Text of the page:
The opinion of the court was delivered by: William J. Martini, U.S.D.J.
This matter comes before the Court on the Securities and Exchange Commission's (the "SEC") motion for summary judgment under Federal Rule of Civil Procedure 56 as to Relief Defendant Micol Chiaese. Micol Chiaese has not filed any opposition or response. For the reasons discussed below, the Court will grant summary judgment against her.
I.Factual and Procedural Background*fn1
From 2008 until 2010, defendant Carlo Chiaese ("Chiaese"), a
registered investment advisor, defrauded numerous clients by falsely
representing to them
that he was investing their money in various securities, including
bonds and mutual funds, while he was, in fact, misappropriating those
funds for his own benefit. On October 4, 2010, the FBI filed a
criminal complaint against Chiaese, resulting in the commencement of
criminal proceedings against him (the "parallel criminal action.").
Chiaese was charged with violating Section 17(a) of the Securities Act
of 1933, Section 10(b) of the Securities Exchange Act of 1934 and Rule
10b-5, and Section 206(1) and 206(2) of the Investment Advisers Act of
1940. October 5, 2010, the SEC filed the present action -- a civil
complaint against Chiaese, Defendant C.G.C. Advisors, LLC
("CGC"),*fn2 of which Chiaese is the principal member,
and Relief Defendant Micol Chiaese, Chiaese's wife.*fn3
On October 11, 2010, Micol Chiaese signed a declaration
asserting her Fifth Amendment right and refusing to participate in a
deposition. And on October 12, 2010, in her Answer, Micol Chiaese
continued to assert her Fifth Amendment right against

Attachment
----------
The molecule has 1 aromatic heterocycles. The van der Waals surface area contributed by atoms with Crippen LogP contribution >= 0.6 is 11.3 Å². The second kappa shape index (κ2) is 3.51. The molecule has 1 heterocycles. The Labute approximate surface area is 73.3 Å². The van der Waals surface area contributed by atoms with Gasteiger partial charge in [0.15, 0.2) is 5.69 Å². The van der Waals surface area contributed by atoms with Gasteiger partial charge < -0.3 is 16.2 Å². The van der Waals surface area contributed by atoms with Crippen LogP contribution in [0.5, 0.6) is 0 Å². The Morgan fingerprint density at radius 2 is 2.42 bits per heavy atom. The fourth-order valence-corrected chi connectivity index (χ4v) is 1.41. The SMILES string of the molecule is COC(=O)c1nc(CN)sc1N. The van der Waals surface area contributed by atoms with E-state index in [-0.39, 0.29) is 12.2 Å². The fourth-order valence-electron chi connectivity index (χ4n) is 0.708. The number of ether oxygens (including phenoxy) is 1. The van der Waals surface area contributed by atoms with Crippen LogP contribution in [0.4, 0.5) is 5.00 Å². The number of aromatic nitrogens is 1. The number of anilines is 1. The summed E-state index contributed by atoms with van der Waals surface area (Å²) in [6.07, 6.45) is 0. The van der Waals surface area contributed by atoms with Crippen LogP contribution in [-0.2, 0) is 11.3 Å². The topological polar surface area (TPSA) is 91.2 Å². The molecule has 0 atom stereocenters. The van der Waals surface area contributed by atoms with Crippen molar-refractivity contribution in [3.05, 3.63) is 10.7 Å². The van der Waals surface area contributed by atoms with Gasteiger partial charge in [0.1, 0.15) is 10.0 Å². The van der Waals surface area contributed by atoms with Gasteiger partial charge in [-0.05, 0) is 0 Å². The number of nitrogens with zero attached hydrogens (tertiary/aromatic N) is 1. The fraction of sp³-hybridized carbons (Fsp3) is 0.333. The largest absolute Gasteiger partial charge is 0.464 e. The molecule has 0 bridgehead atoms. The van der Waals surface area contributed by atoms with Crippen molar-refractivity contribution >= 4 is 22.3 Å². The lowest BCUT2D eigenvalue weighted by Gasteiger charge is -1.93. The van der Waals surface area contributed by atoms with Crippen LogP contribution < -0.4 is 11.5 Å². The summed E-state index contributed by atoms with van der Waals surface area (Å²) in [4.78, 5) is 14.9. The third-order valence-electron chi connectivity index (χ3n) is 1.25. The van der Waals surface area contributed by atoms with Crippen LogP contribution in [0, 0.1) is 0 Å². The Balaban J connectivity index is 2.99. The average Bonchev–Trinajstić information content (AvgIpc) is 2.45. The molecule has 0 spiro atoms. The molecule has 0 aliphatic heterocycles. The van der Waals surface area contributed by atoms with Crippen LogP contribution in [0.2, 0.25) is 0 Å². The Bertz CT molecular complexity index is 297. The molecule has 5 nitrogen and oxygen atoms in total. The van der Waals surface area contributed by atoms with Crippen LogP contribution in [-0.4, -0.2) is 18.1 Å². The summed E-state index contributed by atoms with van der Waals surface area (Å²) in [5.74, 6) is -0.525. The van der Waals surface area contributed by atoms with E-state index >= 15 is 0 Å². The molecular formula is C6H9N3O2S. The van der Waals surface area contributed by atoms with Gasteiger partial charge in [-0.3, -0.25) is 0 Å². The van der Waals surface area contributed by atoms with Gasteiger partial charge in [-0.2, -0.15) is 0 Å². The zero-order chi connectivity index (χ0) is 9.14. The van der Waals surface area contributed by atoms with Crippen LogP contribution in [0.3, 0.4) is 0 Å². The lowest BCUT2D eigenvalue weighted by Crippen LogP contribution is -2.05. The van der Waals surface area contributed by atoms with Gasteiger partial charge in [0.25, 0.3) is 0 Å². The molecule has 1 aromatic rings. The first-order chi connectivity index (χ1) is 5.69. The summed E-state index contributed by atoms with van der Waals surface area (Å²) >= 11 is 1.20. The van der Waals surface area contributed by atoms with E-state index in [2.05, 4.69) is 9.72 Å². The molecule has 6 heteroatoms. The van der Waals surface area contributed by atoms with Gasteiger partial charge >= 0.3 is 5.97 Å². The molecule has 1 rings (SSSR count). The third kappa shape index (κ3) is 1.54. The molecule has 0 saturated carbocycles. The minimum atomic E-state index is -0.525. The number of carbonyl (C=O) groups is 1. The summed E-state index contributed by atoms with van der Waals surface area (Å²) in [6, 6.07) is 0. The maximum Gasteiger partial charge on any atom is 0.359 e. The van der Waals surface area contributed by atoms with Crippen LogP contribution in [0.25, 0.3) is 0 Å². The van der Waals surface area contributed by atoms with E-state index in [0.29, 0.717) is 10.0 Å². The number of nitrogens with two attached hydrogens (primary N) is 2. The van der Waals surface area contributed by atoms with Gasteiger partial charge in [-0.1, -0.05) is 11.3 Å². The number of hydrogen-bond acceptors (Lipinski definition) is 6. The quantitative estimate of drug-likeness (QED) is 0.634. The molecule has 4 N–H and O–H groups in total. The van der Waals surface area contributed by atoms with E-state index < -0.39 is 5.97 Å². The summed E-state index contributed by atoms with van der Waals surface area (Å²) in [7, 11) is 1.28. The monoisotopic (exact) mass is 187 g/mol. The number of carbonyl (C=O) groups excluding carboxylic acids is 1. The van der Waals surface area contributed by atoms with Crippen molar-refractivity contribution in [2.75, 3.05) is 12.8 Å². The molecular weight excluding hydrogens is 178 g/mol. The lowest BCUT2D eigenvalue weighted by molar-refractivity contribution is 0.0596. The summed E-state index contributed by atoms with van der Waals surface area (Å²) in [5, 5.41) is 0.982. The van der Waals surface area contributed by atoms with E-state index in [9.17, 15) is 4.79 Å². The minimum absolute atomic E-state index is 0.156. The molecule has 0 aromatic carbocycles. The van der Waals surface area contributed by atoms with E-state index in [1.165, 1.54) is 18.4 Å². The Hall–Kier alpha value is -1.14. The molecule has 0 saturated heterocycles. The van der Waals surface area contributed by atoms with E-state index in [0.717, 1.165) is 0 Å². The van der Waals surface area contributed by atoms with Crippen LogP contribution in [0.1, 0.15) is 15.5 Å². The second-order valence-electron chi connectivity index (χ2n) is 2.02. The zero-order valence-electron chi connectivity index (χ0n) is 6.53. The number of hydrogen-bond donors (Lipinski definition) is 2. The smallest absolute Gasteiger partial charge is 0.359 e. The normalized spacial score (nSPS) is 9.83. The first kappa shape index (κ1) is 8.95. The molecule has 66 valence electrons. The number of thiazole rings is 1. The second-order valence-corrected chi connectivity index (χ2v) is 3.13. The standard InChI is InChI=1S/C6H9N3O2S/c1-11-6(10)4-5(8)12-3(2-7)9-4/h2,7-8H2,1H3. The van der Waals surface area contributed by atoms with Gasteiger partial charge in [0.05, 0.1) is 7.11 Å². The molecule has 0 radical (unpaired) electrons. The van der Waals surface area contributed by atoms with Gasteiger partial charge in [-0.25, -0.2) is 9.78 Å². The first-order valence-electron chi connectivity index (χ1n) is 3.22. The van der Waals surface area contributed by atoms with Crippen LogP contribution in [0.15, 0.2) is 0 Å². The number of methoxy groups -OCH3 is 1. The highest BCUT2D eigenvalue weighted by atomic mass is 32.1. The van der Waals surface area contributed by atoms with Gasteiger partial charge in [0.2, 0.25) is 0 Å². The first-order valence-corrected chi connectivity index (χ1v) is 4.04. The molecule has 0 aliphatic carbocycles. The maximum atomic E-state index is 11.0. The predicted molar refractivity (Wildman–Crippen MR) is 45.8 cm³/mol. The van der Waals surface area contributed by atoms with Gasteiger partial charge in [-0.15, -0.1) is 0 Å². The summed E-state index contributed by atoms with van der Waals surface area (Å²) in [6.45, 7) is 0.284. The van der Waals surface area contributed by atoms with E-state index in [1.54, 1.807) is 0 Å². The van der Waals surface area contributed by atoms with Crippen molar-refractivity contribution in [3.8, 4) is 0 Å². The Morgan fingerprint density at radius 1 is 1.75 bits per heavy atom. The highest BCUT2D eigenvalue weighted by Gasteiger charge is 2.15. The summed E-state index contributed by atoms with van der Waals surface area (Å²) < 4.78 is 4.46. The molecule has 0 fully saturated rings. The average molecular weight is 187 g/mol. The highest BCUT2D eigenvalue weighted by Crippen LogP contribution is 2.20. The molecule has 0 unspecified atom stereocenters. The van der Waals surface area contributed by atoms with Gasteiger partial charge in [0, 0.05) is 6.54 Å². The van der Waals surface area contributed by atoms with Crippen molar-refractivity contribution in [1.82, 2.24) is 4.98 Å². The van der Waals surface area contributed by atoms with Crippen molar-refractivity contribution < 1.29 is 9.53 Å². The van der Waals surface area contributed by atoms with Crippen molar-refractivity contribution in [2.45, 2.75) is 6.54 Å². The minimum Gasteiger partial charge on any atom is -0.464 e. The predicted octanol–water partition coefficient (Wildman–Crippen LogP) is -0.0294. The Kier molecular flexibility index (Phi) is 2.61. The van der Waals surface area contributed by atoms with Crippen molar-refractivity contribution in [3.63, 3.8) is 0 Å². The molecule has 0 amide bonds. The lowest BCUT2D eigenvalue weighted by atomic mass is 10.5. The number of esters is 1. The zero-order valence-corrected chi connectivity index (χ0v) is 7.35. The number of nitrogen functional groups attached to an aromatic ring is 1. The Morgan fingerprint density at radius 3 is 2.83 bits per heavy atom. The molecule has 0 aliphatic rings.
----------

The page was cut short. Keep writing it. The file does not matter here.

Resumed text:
self-incrimination with respect to the specific allegations contained
in the Complaint that apply to her. On December 17,
2010, this Court stayed this action until resolution of the parallel
On January 14, 2011, in the parallel criminal action, Chiaese signed a plea agreement with the United States Attorney for the District of New Jersey in which he agreed to plead guilty to violating 15 U.S.C. §§ 78j(b) and 78ff and 17 C.F.R. Rule 240.10b-5. Chiaese entered a guilty plea before this Court on March 31, 2011. And on August 18, 2011, this Court entered a criminal judgment against Chiaese ordering fifty-eight months imprisonment and payment of $2,464,518 in restitution.
After resolution of the parallel criminal action, counsel for Micol Chiaese informed the SEC that Micol Chiaese continues to stand by her assertion of the Fifth Amendment and refuses to appear for a deposition in this action.*fn4 The SEC now moves for summary judgment against her and for an order disgorging $289,300, plus prejudgment interest.
This Court has jurisdiction over this action pursuant to Section 22(a) of the Securities Act, 15 U.S.C. § 77v(a), Sections 21(e) and 27 of the Exchange Act, 15 U.S.C. §§ 78u(e) and 78aa, and Section 214 of the Advisers Act, 15 U.S.C. § 80b-14.
B. History of Chiaese's Fraud